The Artists: Jayasri Burman, 56, & Paresh Maity, 51
Married: 18 years
This meeting of artistic minds has resulted in a collaboration between Jayasri and Paresh that can only be described as ethereal. Jayasri Burman and Paresh Maity are both artists who as people are as different as they are in sync. “When we go to an exhibition, I know exactly which painting she will like because I like the same painting. We often buy something for the home separately, knowing that the other will definitely like it,” says Paresh, speaking from their palatial home in Delhi.
Little wonder then, that they gravitated towards each other, 20 years ago, at an art exhibition in Kolkata. She came from a family of eminent artists and he was a budding artist. She had his attention from the moment he laid eyes on her. As he puts it, it was “everything about Jayasri” that attracted him! Jayasri and Paresh have since shared 18 years of marriage, friendship, unending conversations, surreal watercolours, ethereal sculptures and a creatively inclined son. Indeed, Paresh’s youthfulness, Jayasri’s grace and a mutual respect for each other’s space have helped their relationship blossom, while allowing them to grow as people and artists.
Interestingly, where they go their own individual ways is while working on their art. Their studios are as far apart as their styles, although a study of their subjects reveals complementary characteristics. While Paresh often creates water bodies, Jayasri depicts creatures living in water. Her work features the female form in all its glory, inspired by Indian folk style, and Paresh’s watercolours portray various locations like Kerala’s backwaters, Rajasthan’s sand dunes and Venice’s canals. One thing is sure. “We both like water,” says Jayasri. “I would love for the both of us to have a studio by the banks of a river or seashore!” Perhaps one day.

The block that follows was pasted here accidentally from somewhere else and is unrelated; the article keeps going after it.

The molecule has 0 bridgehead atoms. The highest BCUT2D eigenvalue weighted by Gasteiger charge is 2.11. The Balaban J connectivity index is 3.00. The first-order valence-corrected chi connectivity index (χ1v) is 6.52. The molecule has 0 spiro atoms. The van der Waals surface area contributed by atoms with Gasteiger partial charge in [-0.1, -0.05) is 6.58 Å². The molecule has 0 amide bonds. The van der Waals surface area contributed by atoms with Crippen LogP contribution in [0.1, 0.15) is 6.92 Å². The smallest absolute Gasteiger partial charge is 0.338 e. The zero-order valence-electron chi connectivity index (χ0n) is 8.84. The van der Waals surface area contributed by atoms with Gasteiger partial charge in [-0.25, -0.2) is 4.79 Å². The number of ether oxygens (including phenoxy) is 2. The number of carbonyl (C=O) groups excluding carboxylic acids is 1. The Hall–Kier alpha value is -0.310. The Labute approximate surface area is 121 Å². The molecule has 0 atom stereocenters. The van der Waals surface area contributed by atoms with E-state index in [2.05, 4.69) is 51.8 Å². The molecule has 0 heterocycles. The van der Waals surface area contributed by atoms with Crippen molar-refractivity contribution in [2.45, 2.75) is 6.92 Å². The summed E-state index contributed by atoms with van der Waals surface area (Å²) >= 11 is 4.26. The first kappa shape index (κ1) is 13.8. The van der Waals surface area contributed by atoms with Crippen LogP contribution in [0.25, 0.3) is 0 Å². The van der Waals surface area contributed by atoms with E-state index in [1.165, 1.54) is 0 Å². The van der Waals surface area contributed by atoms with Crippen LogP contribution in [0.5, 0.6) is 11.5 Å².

He says: She has brought harmony, love and peace to my life. We have found unity in sharing our home and art.
She says: We met on the path of painting and we were lucky enough to walk it together. I believe Paresh’s positivity is remarkable—that is what I am most attracted to. And there is never a boring moment!
He says: There is a clear understanding—when I am painting she is busy in her own world, and vice versa. In our art, though, we are like the north and south poles.
She says: Personal or public, one must always respect the other’s space. After that distance, or deliberation, we meet with joy and share our stories. We don’t plan it, but we end up colour-coordinated in our dressing. So we are on similar planes but, by myself, I just paint, paint and paint. Sometimes, I like to dance when I am very happy with my painting!
He says: We have similar tastes and enjoy long conversations about art. We also like to travel and accompany each other to exhibitions. We never have a big tiff. And even if we do, we give it a thought and time.
She says: We chat, talk, dance, sing and paint while we enjoy colours and nature and are together into our art. But although we share a common love for nature, I feel too lazy to take long walks with him and he respects that. He also doesn’t like to watch TV, while I do! So, I often have to wait for him to leave the house to steal my TV time!
He says: From the moment we met, the way we work, we just fit together and have been able to maintain harmony.
She says: Every day, we have a discussion about something new, about nature, a story, something we saw….
He says: Time has a way of automatically fixing everything. You just need patience.
She says: He is always there for me.
Photo: Vicky Luthra / S V Photographic Featured in Harmony — Celebrate Age Magazine February 2017
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